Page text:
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An elegant, strong and functional hanging system

From the beginning of the construction of my mobile display units I have been racking my brain trying to devise some system to hang my art work that was durable and adaptable to my changing needs.  I first considered installing hooks into the walls themselves but the plywood is only 1/4 inch thick and can’t support the weight of heavier pictures.  Additionally the hooks had to be screwed through the canvas, which is a great way to tear it up.  There was also the tedium of re-positioning the hooks each time I wanted to hang something else.  So that didn’t work.

Next I thought of using strong fishing line hanging from screws installed in the top of the walls every two inches or so to give me flexibility in terms of where the pictures could hang.  I didn’t actually try this though, I didn’t think it would look good.  Finally after looking at some metal hanging systems online, I decided I could make my own out of wood.  I chose oak, because of its great strength, appearance and availability/price.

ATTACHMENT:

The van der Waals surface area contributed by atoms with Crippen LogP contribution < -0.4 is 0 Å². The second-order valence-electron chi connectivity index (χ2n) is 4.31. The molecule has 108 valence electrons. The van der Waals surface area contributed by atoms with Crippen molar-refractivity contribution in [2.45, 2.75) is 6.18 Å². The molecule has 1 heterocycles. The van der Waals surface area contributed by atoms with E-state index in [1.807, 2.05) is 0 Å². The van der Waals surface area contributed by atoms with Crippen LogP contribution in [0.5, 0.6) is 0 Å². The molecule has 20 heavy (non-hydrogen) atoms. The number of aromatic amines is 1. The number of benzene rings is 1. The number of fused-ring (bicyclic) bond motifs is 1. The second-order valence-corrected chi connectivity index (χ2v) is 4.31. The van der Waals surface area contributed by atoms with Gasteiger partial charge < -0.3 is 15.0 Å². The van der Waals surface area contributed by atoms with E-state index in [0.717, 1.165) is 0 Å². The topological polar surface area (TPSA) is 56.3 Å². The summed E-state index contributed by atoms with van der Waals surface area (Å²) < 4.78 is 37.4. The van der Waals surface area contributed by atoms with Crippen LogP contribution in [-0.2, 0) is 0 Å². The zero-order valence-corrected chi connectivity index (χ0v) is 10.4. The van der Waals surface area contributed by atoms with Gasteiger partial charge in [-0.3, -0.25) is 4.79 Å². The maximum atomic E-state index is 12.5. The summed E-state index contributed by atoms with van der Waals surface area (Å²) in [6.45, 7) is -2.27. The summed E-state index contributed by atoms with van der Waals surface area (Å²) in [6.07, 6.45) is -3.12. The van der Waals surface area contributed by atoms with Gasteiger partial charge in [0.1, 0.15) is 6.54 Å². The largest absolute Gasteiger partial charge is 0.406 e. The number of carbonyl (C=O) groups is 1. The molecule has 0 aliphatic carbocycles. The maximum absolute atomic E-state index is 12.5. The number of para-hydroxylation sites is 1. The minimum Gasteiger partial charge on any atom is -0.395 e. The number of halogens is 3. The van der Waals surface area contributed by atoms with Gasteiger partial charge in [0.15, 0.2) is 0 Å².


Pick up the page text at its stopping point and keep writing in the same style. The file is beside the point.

The oak strips measure 1″ x 3/4″  and are approx. five feet long

The strips have 12 grooves cut across the grain cut at 30 degrees, spaced about 2.5″ apart down the length of the strip.  These grooves will receive the hanging wire on the back of the pictures and allow a variety of spacing options.

To attach the strips to the walls, I’m using a French cleat system, which consists of a board with a 45 degree angle cut on one side, which slopes in toward the wall itself.  The hanging strips have a corresponding 45 degree angle cut into them and will sit in the channel created by the French cleat wall intersection.  The 45 degree cuts will nestle nicely together and allow for easy side to side adjustment of the strips.

I hung a few strips on the French cleat of one wall unit and then hung a couple of small pictures to see how it all looked.  I was very pleased with the results and think the system will work really well.

Categories: Uncategorized
Posted by John Speier on June 18, 2012

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